This is a big no-no. Remember the FTC's newly refined fur guidelines...
"It was bound to happen sooner or later. There’s been a rash of lawsuits against “toning” sneaker companies who make all sorts of various health claims that turn out to be false (see: Reebok and Skechers), and now those very weird-looking Vibram FiveFinger shoes are in the legal spotlight. [One] Valerie Bezdek filed a class action lawsuit against the company, and 'takes issue with Vibram’s claim that "scientific research" shows that their FiveFingers shoes, which range from about $80 to $125 per pair, will provide "all the health benefits of barefoot running" to anyone who runs in them and that traditional running shoes do not provide such health benefits.' Bendek’s suit [alleges] that the claims aren’t proven...."
Vibram has issued the following official statement: "As with any innovation that ignores conventional thinking, there will always be some skepticism. Vibram’s FiveFingers footwear is no different. For years now, consumers, amateur athletes and even professional athletes using FiveFingers have chosen to share their success stories with the broader community. As a result, Vibram has seen an enthusiastic and health-conscious fan base grow and flourish.” Members of the LAW OF FASHION ® LinkedIn group, at least, appear to agree with the company. But Vibram is no stranger to the courtroom, hauled up the courthouse steps against its will; recall that the company sued Fila last year for making its own "five-fingered" shoes. This writer and his law firm got some nice ink in WWD's Footwear News when the lawsuit hit.
"Tiffany & Co. is trumpeting that, in honor of its 175th anniversary, modern-day alchemists have made a new precious metal to adorn the wrists, fingers and necks of its wealthy clientele.... But metallurgists say there are two problems with those claims: Rubedo [as Tiffany has named it] is not a metal, and it’s not all that new.... [One professor] said it would be nearly impossible to prove that Rubedo is a unique mixture of metallic components, adding, 'It may be one of the 14 million alloys that people have cooked up over the decades.'... Many Rubedo trinkets, which are being sold this year only, are imprinted with the signature of Charles Lewis Tiffany and 1837, the year he founded the store, but K is a mystery that bothers some jewelers. 'We really value the hallmark because it indicates the purity of the metal,' said Christina Malle, a goldsmith. 'In this case there’s no information that indicates any degree of consistency. Is it 9 percent or 1 percent gold? How do we know? It’s confusing to the consumer.'..."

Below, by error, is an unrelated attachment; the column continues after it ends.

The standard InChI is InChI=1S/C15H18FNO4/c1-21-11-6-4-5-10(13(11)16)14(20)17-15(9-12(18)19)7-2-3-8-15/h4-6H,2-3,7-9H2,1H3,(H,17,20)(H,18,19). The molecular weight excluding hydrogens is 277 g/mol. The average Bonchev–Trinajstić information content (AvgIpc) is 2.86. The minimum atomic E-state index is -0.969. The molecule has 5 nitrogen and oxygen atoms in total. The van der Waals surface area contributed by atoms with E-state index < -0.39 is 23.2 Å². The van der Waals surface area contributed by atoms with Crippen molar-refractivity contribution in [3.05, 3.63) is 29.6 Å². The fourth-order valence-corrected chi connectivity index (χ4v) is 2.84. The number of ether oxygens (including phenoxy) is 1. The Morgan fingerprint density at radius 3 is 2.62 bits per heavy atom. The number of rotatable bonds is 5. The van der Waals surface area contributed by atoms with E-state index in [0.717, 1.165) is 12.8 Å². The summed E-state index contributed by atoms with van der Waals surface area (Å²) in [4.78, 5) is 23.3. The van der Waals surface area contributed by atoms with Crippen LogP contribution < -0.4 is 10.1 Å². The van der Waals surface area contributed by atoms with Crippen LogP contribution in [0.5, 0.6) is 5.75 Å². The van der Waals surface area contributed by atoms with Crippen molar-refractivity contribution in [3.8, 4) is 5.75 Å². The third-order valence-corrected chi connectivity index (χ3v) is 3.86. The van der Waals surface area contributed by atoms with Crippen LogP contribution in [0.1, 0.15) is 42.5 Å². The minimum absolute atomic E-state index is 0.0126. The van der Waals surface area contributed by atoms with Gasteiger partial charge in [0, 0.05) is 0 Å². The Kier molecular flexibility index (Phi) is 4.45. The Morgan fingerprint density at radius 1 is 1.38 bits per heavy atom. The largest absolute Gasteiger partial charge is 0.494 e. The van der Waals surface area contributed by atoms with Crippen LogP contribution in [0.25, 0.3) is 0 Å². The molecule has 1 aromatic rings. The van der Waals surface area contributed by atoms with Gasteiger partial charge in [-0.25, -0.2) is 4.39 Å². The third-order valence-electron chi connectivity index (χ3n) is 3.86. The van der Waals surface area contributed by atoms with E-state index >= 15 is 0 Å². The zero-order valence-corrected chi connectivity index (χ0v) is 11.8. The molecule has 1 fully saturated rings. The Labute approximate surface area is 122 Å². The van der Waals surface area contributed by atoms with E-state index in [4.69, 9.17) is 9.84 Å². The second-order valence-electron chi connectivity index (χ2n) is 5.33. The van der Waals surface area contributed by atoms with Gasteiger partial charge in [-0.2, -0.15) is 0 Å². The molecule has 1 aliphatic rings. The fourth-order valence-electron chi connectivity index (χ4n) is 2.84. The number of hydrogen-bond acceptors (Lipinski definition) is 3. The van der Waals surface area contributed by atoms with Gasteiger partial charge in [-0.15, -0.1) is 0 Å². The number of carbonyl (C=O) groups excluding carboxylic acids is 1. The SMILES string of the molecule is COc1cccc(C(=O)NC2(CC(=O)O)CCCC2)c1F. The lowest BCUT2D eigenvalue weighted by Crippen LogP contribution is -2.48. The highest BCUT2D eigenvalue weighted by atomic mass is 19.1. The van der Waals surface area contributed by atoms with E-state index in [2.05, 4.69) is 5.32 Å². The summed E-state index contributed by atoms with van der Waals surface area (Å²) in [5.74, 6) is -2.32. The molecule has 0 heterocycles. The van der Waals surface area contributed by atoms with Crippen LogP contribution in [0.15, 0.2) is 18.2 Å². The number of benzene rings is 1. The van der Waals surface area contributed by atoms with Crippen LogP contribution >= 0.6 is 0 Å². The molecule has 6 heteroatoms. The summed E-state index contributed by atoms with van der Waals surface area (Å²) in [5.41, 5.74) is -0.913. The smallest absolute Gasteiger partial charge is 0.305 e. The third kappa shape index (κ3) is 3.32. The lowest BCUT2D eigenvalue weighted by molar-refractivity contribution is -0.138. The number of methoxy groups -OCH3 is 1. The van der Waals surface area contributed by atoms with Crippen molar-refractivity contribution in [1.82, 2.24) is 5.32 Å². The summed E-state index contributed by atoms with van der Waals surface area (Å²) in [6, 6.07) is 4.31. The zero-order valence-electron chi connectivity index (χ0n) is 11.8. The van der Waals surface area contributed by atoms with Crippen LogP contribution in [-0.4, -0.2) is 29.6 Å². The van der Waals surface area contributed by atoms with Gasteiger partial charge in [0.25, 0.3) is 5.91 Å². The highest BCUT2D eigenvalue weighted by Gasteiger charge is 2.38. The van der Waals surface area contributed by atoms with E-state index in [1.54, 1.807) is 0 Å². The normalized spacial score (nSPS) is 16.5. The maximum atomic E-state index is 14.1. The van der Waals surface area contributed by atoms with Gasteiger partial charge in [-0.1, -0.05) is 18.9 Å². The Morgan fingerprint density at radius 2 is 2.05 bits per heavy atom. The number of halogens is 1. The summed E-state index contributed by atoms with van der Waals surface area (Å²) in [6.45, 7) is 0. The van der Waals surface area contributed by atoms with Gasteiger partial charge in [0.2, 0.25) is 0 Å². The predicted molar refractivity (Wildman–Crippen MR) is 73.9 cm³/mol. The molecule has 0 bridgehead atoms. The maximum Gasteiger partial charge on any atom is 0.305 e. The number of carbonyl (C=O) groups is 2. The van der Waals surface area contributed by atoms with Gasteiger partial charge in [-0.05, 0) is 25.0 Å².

"Confusing to the consumer"? Uh-oh...
"The sunscreen in foundation or tinted moisturizer isn't enough for everyday protection. And the sunscreen in cosmetics mostly offers protection against one type of ultraviolet ray, and makeup isn't applied as thoroughly or frequently as needed.... New guidelines by the Food and Drug Administration aim to protect consumers from skin cancer through greater testing and clearer labeling on sun-protection products, including cosmetics with sunscreen. The guidelines take effect June 18, though it will take time to clear out-dated products from store shelves...."
If you haven't been following the FDA-Cosmetic Industry relationship (and honestly, who has, apart from compliance professionals?), there has been much ado lately about so-called "cosmeceuticals," an industry term that isn't used in federal regulations. Recently, top U.S. officials overseeing the cosmetics industry explained, as BloombergBusinessweek put it, that "the claims companies make that the products contain active ingredients may classify them as drugs[.]"
"[A]ccording to a press release issued by the brand this morning, Vena Cava is back from the brink thanks to a new licensing partnership with Li & Fung subsidiary LF USA, which also owns large American brands like Rachel Zoe, Sofia Vergara, Ellen Tracy, Daisy Fuentes, and Keds Apparel. Vena Cava founders Sophie Buhai and Lisa Mayock will continue to oversee the creative side of the brand, while LF USA will handle the business end...."
Interestingly, the Chinese fashion powerhouse recently inked a deal with Polo -- not Ralph Lauren, mind you, but the U.S. Polo Association that has been battling Ralph Lauren over polo-related trademarks for years. The Polo Ass'n-Li & Fung deal makes a future alliance with Ralph Lauren seem unlikely, which leads one to wonder why L&F -- to use some lawyerese -- "conflicted itself out" of a potentially much more lucrative licensing deal with a much bigger fashion player... If you happen to know (and wouldn't be breaking any laws or breaching any contracts by revealing your knowledge), please dish to ccolman (at) lawoffashion (dot) com.
"Coty Inc., the seller of perfumes by Heidi Klum and Beyonce Knowles, offered to buy Avon Products Inc. (AVP) for about $10 billion as Chairman Bart Becht works to more than triple its sales. The unsolicited cash proposal of $23.25 a share is 20 percent higher than Avon’s closing price on March 30. Coty, based in New York, said in a statement today it won’t pursue a hostile takeover. Avon in a separate statement rejected the bid, saying a deal wouldn’t be in the best interests of shareholders...."
And then there was this:
"Let the battle begin. Avon Products Inc. may have torpedoed Coty Inc.’s $10 billion takeover offer Monday, but rather than a final shot, the moves are seen as the opening salvos in a broader struggle that could eventually overturn the beauty world and redefine direct selling.... Coty said Monday it has “no intention of pursuing an acquisition on a hostile basis,” but nonetheless took the aggressive step of bringing its offer directly to shareholders after it failed to get any traction with Avon’s board.... Avon countered that Coty was being 'opportunistic' and trying to get a 'free look' at its books...."